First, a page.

An application for a Historical Marker to commemorate Nelly’s life is being prepared. It is hoped this Historical Marker can be placed on Main Street at the T. Elmer Cox Historical and Genealogical Library or the main Library near Nelly and Benjamin Van Vactor’s original home in 1818. If you would like to help to permanently commemorate Nelly’s rightful place in early Greeneville history, we ask you to sign and return this petition:


To Whom It May Concern,

I/We, the undersigned, support the initiative to obtain a Historical Marker for Nelly, A Free Woman of Color. Nelly, a freed slave, was if not the first person of her race and gender to own land in the Town of Greeneville before 1825, she was among the very few to do so.




My Family Surnames with heritage in Greene County, Tennessee include: (list)

Please mail to:

Greene County Genealogical Society
T. Elmer Cox Historical and Genealogical Library
229 North Main Street
Greeneville, Tennessee 37743


(1) 1822 Court Record of the Emancipation of Erie, Jackson and William
(2) 1822 Will of Benjamin Van Vactor
(3) 1830 Census Free People of Color, Greene County, Tennessee, published in The Greene County Pioneer, November 2006 issue
(4) Greene County, Tennessee Marriages, 1783-1868, by Goldene Fillers Burgner
(5) 1875 Map and early Platt Map, Greeneville, One Hundred Year Portrait 1775-
1875 by Richard Harrison Doughty
(6) The Greene County Pioneer, November 2005 issue, “Emancipation Summary and Affirmations of Moral Character for Free People of Color” recorded in the Greene County Day Book, Pleas and Quarter Session, 1828-1888:
“1 August 1855. Affirmation of Moral Character for Jackson Vanvacter: A man of color, and aged about thirty six years, and his wife Anny Vanvacter, a woman of color and aged about twenty three years, and their two children-Eliza aged about two years and an infant aged about five weeks, each of them free persons of color. We further certify that Ellen Ripley, a girl of color, age 16 years is also free.”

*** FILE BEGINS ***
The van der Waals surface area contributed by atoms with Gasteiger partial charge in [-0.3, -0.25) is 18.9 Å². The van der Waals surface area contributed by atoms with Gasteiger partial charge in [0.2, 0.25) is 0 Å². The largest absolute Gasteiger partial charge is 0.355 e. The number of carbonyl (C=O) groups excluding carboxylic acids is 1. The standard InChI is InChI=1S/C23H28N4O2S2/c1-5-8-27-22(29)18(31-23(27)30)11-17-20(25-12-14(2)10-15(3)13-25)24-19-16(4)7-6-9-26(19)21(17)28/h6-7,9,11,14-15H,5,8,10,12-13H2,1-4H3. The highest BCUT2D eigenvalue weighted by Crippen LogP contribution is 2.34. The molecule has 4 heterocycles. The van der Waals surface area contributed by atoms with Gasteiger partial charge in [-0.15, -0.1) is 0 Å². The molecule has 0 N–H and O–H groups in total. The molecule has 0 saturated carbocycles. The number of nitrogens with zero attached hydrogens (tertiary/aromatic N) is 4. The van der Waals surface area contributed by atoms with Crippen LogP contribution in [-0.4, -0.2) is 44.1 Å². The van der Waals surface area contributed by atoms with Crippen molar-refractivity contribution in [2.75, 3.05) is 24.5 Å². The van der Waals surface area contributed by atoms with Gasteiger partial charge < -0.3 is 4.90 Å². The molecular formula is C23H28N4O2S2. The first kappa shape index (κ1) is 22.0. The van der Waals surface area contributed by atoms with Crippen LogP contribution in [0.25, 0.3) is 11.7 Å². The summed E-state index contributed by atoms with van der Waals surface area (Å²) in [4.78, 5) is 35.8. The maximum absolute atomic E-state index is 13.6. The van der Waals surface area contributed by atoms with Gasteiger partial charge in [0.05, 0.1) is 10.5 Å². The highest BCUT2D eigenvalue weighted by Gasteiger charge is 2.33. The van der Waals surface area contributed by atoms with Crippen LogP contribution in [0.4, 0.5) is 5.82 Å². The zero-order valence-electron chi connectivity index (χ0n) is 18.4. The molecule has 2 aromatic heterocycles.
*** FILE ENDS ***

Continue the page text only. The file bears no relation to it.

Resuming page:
(7) Greene County 20th Century Obituaries and Death Certificates
(8) Greene County, Tennessee Deeds
(9) Greene County, Tennessee Court Records
(10) Greene County, Tennessee Tax Lists, District 10 (Town of Greeneville)
(11) Greene County, Tennessee Federal Census Records 1830 through 1930
(12) Greene County, Tennessee 1836 Civil Districts List
(13) Arrival Record of Ship Maripose/Mariposa 7-21-1842 in Monrovia, Liberia
(14) Census of the Colony of Liberia, September 1843
(15) The African Repository, and Colonial Journal
(16) Boston, 1821-1850 Passenger and Immigrations Lists: Alfred Thompson age 29,
occupation tailor, arrived May 14, 1846
(17) Alfred Vanactor (Van Vactor) Thompson’s letter dated June 5, 1858, posted from
Cincinnati, Ohio, to Frank P. Blair, Junior, presented in his address, “The Destiny of the Races of this Continent” on January 26, 1859, to the Mercantile Library Association of Boston, Massachusetts. Bancroft Library, The Library of the University of California
(18) 1850 and 1860 Federal Census Cincinnati, Hamilton County, Ohio
(19) Marriage of Sarah Ellen Thompson to Edward Donnelley on April 25, 1867 in
Gore of Camden, Ontario, Canada
(20) Passenger and Immigration Lists Ontario, Canada, 1871: A. V. Thompson age
55, Ontario Genealogical Society (1989)
(21) The Canadian County Atlas Digital Project: A. V. Thompson, born 1817 United
States, Tailor, settled 1870, 150 acres Camden West Township, Kent County
(22) 1881 Dresden, Bothwell, and 1891 Chatham Town, Kent County, Ontario,
Canada, Census
(23) Old Harmony Cemetery, Greeneville, Tennessee, Cemetery Transcriptions